• Whatis it? Jerusalem artichoke (also called sunchoke) is no artichoke (Say whuut?!), but a variety of sunflower that is native to North America. So, why is it called artichoke? It was probably a wrong translation from the Italian word for sunflower; girasole.
  • What does it taste like? Jerusalem artichokes are potato-like, but more crispy, nutty and sweet. In other words; better than potatoes 😋
  • Healthy? Yes! Jerusalem artichokes contain the soluble fiber inuline. Humans cannot digest inuline. Consequently, it is broken down by our gut bacteria. This stimulates the growth of amongst others Bifidobateria, a group of bacteria that contributes to a healthy gut environment. Thus, it can be said inuline is a prebiotic, making that makes beneficial bacteria thrive in our gut. Because of the slow digestion of inuline, eating Jerusalem artichokes does not cause peeks in blood glucose levels and therefore, this root vegetable is suitable for diabetic patients. Moreover, Jerusalem artichokes contain a good amount of iron 💪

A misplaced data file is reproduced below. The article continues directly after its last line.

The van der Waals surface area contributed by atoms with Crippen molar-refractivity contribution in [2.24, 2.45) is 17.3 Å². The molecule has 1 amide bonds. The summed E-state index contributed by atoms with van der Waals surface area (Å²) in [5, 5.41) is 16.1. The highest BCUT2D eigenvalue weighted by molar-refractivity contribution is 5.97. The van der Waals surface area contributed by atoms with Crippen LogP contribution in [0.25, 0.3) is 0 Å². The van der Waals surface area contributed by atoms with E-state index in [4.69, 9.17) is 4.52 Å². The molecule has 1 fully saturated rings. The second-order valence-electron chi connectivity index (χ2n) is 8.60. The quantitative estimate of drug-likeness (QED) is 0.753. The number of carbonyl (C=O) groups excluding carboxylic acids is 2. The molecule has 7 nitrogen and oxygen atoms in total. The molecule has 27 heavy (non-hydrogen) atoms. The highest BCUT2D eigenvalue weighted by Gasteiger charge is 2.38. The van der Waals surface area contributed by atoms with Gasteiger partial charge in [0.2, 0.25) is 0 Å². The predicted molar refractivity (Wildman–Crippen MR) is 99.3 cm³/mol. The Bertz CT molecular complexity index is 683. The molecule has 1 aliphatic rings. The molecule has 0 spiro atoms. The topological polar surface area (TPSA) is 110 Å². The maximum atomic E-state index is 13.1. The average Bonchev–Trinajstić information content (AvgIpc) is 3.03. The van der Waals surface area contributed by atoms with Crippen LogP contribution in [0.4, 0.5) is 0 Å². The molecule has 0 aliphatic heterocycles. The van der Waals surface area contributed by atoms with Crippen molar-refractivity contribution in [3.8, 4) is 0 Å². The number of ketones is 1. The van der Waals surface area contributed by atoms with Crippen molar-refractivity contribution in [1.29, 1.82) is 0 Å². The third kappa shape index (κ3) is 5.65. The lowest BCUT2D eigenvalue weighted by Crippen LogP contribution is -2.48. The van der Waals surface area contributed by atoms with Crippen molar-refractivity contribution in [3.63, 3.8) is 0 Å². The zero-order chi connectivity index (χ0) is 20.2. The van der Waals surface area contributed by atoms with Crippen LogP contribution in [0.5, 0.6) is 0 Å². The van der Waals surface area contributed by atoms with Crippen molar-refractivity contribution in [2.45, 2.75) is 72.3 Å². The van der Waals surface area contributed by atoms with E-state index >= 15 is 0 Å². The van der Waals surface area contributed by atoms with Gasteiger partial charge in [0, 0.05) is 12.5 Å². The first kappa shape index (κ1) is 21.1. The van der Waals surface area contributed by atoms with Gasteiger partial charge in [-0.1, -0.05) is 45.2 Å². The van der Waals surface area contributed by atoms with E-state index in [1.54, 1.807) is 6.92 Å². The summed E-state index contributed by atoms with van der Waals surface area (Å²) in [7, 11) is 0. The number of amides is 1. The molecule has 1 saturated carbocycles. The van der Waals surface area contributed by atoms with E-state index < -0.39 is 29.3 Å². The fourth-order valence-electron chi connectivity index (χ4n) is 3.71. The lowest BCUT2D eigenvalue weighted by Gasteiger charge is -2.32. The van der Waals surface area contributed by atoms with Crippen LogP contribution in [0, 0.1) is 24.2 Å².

• Preservation. Jerusalem artichokes like a cold, dark but humid environment. After harvest, they can keep on developing a sweeter flavour. In a cold, dark place covered with wet sand, they can be kept for 2-5 months. More practical? 👉 Keep them in closed container in the vegetable compartment of your fridge. When blanched, they can be kept in the freezer for up to 6 months ❄️ Jerusalem artichokes can be preserved for months when pickled 🏺
  • What to do with them? 👩🏻‍🍳: There is no need to peel Jerusalem artichokes . Just rinse well before use. They can be eaten like any root vegetable. Boiled, steamed roasted, blended in soup and even raw Jerusalem artichoke adds crunch to salads.
  • Recipe inspiration 💡
    Transform Jerusalem artichoke scepticals in lovers 💛 with these recipes:

roasted roots
winter salad with root vegetables & halloumi
jerusalem artichoke hummus
Jerusalem artichoke hummus bowl